Is TCP really that slow?

I’m still working on Vrui’s second-generation collaboration / tele-presence infrastructure (which is coming along nicely, thankyouverymuch), and I also recently started working with another group of researchers who are trying to achieve similar goals, but have some issues with their own home-grown network system, which is based on Open Sound Control (OSC). I did some background research on OSC this morning, and ran into several instances of an old pet peeve of mine: the relative performance of UDP vs TCP. Actually, I was trying to find out whether OSC communicates over UDP or TCP, and whether there is a way to choose between those at run-time, but most sources that turned up were about performance (it turns out OSC simply doesn’t do TCP).

Here are some quotes from one article I found: “I was initially hoping to use UDP because latency is important…” “I haven’t been able to fully test using TCP yet, but I’m hopeful that the trade-off in latency won’t be too bad.”

Here are quotes from another article: “UDP has it’s [sic] uses. It’s relatively fast (compared with TCP/IP).” “TCP/IP would be a poor substitute [for UDP], with it’s [sic] latency and error-checking and resend-on-fail…” “[UDP] can be broadcast across an entire network easily.” “Repeat that for multiple players sharing a game, and you’ve got a pretty slow, unresponsive game. Compared to TCP/IP then UDP is fast.” “For UDP’s strengths as a high-volume, high-speed transport layer…” “Sending data via TCP/IP has an ‘overhead’ but at least you know your data has reached its destination.” “… if the response time [over TCP] was as much as a few hundred milliseconds, the end result would be no different!”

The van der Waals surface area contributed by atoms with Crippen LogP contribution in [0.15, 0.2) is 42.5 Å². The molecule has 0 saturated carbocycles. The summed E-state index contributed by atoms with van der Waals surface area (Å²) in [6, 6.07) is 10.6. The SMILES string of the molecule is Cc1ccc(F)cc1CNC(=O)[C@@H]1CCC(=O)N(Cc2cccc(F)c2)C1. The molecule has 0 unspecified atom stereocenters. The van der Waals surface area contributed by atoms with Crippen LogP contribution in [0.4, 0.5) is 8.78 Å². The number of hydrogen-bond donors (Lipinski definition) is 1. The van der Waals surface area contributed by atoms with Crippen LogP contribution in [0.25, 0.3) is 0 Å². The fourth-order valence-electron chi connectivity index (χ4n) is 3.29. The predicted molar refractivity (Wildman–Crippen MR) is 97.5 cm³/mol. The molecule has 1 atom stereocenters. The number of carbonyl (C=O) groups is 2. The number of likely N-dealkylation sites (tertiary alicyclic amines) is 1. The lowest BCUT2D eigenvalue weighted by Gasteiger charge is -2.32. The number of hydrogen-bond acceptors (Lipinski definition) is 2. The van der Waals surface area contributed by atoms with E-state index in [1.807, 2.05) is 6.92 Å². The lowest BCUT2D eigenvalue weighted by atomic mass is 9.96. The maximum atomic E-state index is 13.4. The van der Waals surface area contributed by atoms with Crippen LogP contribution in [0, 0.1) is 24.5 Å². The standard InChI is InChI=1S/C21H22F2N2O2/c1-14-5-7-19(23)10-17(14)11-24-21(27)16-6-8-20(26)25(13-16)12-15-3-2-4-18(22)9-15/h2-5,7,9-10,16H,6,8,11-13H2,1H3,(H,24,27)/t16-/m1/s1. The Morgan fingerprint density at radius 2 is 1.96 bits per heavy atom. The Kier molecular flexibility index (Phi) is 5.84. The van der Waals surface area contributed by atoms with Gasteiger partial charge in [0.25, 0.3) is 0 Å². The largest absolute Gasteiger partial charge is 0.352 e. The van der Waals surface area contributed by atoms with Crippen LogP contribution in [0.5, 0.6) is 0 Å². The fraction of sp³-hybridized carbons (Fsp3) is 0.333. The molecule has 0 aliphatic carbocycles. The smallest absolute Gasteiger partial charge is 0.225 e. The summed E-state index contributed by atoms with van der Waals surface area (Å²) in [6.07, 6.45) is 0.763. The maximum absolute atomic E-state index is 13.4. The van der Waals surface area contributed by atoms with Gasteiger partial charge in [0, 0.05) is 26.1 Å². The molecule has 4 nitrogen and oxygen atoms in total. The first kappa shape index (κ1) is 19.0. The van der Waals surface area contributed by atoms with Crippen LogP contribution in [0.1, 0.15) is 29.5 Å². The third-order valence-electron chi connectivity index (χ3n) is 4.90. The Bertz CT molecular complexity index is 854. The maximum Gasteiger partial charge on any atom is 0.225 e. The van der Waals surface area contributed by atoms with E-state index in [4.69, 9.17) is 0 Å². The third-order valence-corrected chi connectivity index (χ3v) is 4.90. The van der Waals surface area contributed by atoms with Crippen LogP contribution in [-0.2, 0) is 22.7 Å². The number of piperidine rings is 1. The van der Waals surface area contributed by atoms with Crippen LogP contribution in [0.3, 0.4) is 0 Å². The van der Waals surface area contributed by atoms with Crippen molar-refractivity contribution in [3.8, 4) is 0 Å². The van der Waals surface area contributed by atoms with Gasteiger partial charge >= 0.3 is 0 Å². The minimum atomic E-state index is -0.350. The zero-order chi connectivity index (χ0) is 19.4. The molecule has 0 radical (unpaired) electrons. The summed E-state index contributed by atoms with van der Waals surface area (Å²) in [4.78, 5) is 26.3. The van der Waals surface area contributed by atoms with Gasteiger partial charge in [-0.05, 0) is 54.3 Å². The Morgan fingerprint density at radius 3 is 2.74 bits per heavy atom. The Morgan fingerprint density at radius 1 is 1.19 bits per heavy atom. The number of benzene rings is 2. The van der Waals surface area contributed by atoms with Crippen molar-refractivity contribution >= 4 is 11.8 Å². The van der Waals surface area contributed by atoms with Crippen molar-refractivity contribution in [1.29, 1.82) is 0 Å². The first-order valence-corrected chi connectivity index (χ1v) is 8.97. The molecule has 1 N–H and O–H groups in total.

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Zero-latency Rendering

I finally managed to get the Oculus Rift DK2 fully supported in my Vrui VR toolkit, and while there are still some serious issues, such as getting the lens distortion formulas and internal HMD geometry exactly right, I’ve already noticed something really neat.

I have a bunch of graphically simple applications that run at ridiculous frame rates (some get several thousand fps on an Nvidia GeForce 770 GTX), and with some new rendering configuration options in Vrui 4.0 I can disable vsync, and render directly into the display window’s front buffer. In other words, I can let these applications “race the beam.”

There are two main results of disabling vsync and rendering into the front buffer: For one, the CPU and graphics card get really hot (so this is not something you want to do this naively). But second, let’s assume that some application can render 1,000 fps. This means, every millisecond, a new complete video frame is rendered into video scan-out memory, where it gets picked up by the video controller and sent across the video link immediately. In other words, almost every line of the Rift’s display gets a “fresh” image, based on most up-to-date tracking data, and flashes this image to the user’s retina without further delay. Or in other words, total motion-to-photon latency for the entire screen is now down to around 1ms. And the result of that is by far the most solid VR I’ve ever seen.

Not entirely useful, but pretty cool nonetheless.